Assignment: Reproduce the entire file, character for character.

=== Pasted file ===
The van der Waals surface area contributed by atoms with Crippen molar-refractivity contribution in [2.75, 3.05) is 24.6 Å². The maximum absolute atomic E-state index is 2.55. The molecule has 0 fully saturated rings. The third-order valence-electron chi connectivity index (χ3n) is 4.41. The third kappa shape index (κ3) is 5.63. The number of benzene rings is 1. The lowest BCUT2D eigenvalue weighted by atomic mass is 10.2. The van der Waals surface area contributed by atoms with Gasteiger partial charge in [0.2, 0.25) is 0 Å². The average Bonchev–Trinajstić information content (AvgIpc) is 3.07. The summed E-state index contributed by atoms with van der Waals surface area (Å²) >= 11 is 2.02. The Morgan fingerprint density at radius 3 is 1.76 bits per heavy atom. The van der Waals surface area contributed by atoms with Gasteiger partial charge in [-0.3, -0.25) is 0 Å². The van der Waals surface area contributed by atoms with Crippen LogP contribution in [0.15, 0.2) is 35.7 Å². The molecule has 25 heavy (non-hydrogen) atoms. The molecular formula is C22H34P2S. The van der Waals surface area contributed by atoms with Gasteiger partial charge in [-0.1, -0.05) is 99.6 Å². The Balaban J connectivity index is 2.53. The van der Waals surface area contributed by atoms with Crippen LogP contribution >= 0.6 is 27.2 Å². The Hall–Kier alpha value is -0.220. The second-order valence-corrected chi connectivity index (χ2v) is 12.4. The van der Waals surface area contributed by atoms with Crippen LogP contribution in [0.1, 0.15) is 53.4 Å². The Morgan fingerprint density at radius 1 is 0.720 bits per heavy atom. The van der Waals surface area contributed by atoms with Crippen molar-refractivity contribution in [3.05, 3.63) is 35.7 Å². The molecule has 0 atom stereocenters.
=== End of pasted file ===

The van der Waals surface area contributed by atoms with Crippen molar-refractivity contribution in [2.75, 3.05) is 24.6 Å². The maximum absolute atomic E-state index is 2.55. The molecule has 0 fully saturated rings. The third-order valence-electron chi connectivity index (χ3n) is 4.41. The third kappa shape index (κ3) is 5.63. The number of benzene rings is 1. The lowest BCUT2D eigenvalue weighted by atomic mass is 10.2. The van der Waals surface area contributed by atoms with Gasteiger partial charge in [0.2, 0.25) is 0 Å². The average Bonchev–Trinajstić information content (AvgIpc) is 3.07. The summed E-state index contributed by atoms with van der Waals surface area (Å²) >= 11 is 2.02. The Morgan fingerprint density at radius 3 is 1.76 bits per heavy atom. The van der Waals surface area contributed by atoms with Gasteiger partial charge in [-0.3, -0.25) is 0 Å². The van der Waals surface area contributed by atoms with Crippen LogP contribution in [0.15, 0.2) is 35.7 Å². The molecule has 25 heavy (non-hydrogen) atoms. The molecular formula is C22H34P2S. The van der Waals surface area contributed by atoms with Gasteiger partial charge in [-0.1, -0.05) is 99.6 Å². The Balaban J connectivity index is 2.53. The van der Waals surface area contributed by atoms with Crippen LogP contribution >= 0.6 is 27.2 Å². The Hall–Kier alpha value is -0.220. The second-order valence-corrected chi connectivity index (χ2v) is 12.4. The van der Waals surface area contributed by atoms with Crippen LogP contribution in [0.1, 0.15) is 53.4 Å². The Morgan fingerprint density at radius 1 is 0.720 bits per heavy atom. The van der Waals surface area contributed by atoms with Crippen molar-refractivity contribution in [3.05, 3.63) is 35.7 Å². The molecule has 0 atom stereocenters.